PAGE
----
I listened to Kelly and Brooke’s ‘slow realisations’ Let it Be podcast when I went for a walk last Saturday. The subject came up, they said, because someone in their Facebook group had mentioned their ‘a-ha’ moment came after years of therapy and journalling and wondered if there was some way of fast-tracking these lightbulb moments.
Both Kelly and Brooke believe there isn’t. They suggest the ‘journey’ (#sorrynotsorry) we go through is as important as the realisation itself. That without that ‘work’ behind us we may not be ready.
Brooke said she thought that we’re only able to ‘own’ the realisation if we’ve done the work to get there. They talked about slowly developing the muscle we need to make the breakthrough or similar, saying perhaps it might help us come to realisations more quickly in future but that it was because we knew ourselves, our behaviour and thought processes better.
I was out walking on my favourite local pier while listening to this and it conjured up some thoughts I’ve been having lately about my weight, dieting and weightloss surgery.
I’m not going to talk about the surgery or my decision at length here (at the moment / yet). But, though I’ve lost a lot of weight it’s been challenging and confronting in ways I couldn’t have expected.
It’d be easy (though) to wish it was something I did when I first contemplated it in 2011 (and wrote about it here), or even when I was in my 30s. I was certainly heavy enough at times to warrant the surgery. I mean, that might have still left me with time to find a partner and have children, the latter now being almost an impossibility.
It’d be easy to kick myself (metaphorically of course, cos… ouch) for not doing it sooner. But… the cold hard fact – on further
overanalysis pondering – is that I don’t think I was ready.
I spent my 20s, 30s and most of my 40s thinking that lightbulb moment would come when my food obsession (which started when I became anorexic at 15-16) would be resolved. Years and years of therapy and over half a dozen therapists tinkered in my mind as I tried to work out ‘why’ I tried to (first) starve myself to death and then eat myself into numb oblivion. To understand why I hated my body and myself so much. And why life didn’t seem worth living if I wasn’t able to binge on anything and everything.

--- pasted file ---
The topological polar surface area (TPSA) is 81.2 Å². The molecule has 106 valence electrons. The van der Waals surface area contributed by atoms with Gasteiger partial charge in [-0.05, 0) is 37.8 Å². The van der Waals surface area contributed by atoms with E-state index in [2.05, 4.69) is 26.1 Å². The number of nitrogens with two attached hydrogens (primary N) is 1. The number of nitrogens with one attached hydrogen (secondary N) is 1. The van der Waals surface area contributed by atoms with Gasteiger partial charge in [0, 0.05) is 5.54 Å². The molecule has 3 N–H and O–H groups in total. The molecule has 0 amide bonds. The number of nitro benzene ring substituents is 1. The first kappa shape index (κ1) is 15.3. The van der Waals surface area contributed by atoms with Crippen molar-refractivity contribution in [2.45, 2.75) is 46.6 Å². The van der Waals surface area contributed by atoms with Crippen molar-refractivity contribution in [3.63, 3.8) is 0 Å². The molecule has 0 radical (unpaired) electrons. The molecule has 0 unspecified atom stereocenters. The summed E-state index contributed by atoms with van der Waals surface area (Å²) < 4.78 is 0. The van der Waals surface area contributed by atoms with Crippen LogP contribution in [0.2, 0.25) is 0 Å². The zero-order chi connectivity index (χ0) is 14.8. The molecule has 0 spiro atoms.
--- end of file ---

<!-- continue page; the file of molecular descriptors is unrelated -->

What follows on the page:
Old Diet Schmiet readers would know I tried everything over a 30 year period – I gained and lost 20, 30 or 40kg more times than I can recall. There were dozens of diets and I even blew $7500 on a month at fat camp in 2009. And yet… dieting just wasn’t working for me. Not with my history. And neither was ‘not-dieting’. For me there was no moderation. Just the dieting / binge-eating extremes.
My a-ha moment wasn’t the one I expected. I wasn’t suddenly ‘cured’ or ‘better’. Rather I realised that – even though I still talked about ‘when I lose weight….’ and the things I’d do – I didn’t think it would happen. Ever.
My life may have looked very different if I’d had the surgery years ago, but I was not ready. And I needed to be.
Similarly, I reflect on my seachange and it’s easy to wish I’d dropped out of the rat-race years before I did… but I wasn’t ready. I probably wouldn’t have done so at 43 had I not received a redundancy which allowed me to afford to make some changes. I was too entrenched in that ‘earn money, pay mortgage’ life to think about quitting a job without having my next one lined up. But there was also a tipping point for me.
Failed pregnancy attempts, my father’s death and friends who’d moved on with their lives helped me realise I was ready for change… ready for transformation.
Do you think there are ways to fast-track our a-ha or lightbulb moments? To fast-track change or transformation?
I’ve joined Leanne from Deep Fried Fruit and some other bloggers to help promote “ageing positively” and the Lovin’ Life mindset across the interwebs. You can link up via any one of us!
and Leanne from Deep Fried Fruit.